UC Riverside Names System’s First Latina Chancellor
Dr. France A. Córdova, a former National Aeronautics and Space Administration chief scientist, is the first Hispanic woman to lead a University of California campus.
Córdova, who was sworn in as chancellor of UC Riverside last month, said her goal is to make the campus a leader among research universities and a catalyst for social, cultural and economic development.
“With its star on the rise, UCR’s mission is clear to achieve world-class status in key areas of interdisciplinary research,” Córdova said during the ceremony.
Córdova, 54, takes the helm of one of the most diverse campuses in the nation. Nearly 70 percent of Riverside’s students are people of color. According to fall 2002 figures, the student ethnic breakdown was: African American, 5.7 percent; Asian American, 42.2 percent; Chicano/Latino, 23 percent; Native American, 0.5 percent; White, 23 percent; other, 1.6 percent. (Figures do not include those who declined to state ethnic background.)
Located in the heart of the rapidly expanding inland region east of Los Angeles, UC Riverside is one of the fastest growing among the UC system’s 10 campuses. Its roughly 16,000 student-population is expected to jump to 25,000 over the next decade.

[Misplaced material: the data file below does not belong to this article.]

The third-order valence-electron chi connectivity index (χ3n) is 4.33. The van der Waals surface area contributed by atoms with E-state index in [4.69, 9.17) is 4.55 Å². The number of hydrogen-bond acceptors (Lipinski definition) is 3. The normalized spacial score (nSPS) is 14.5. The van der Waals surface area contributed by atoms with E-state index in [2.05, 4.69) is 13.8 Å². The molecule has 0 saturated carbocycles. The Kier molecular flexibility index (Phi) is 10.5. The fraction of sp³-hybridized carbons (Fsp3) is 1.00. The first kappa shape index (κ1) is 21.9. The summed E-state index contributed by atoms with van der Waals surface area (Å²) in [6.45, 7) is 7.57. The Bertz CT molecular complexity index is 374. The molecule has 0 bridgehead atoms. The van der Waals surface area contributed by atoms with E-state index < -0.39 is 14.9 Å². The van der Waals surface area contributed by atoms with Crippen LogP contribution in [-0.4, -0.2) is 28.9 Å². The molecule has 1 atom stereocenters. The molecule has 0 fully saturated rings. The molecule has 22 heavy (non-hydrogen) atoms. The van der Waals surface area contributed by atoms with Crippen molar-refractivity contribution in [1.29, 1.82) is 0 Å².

Former colleague and fellow physicist Steven Beckwith says that Riverside’s diverse student population represents the future of higher education throughout the country.
“France, your task is a warm-up to the task that faces all the leaders of our nation’s high institutions of learning,” says Beckwith, director of Johns Hopkins University’s Space Telescope Science Institute in Maryland.
Córdova is the oldest of 12 children born to a Mexican father and Irish-American mother. She was the first Latina from her high school to be accepted at Stanford University, where she received a bachelor’s in English.
California Gov. Gray Davis lauded Córdova’s academic achievements.
“Much will be made of the fact that today France Córdova will become the first Latina to serve as chancellor of a UC campus,” Davis said. “But anyone who has read her stellar resume knows we have picked the best chancellor for the job.”
Córdova earned a doctorate in physics from the California Institute of Technology in 1979. After receiving her degree, she became a staff scientist at Los Alamos National Laboratory. In 1993, she was named chief scientist at NASA. She was also named one of “America’s 100 brightest scientists under 40” by Science Digest magazine in 1984.
Before coming to Riverside, the astrophysicist was vice chancellor and professor of physics at UC Santa Barbara. Córdova replaces former Chancellor Raymond Orbach.
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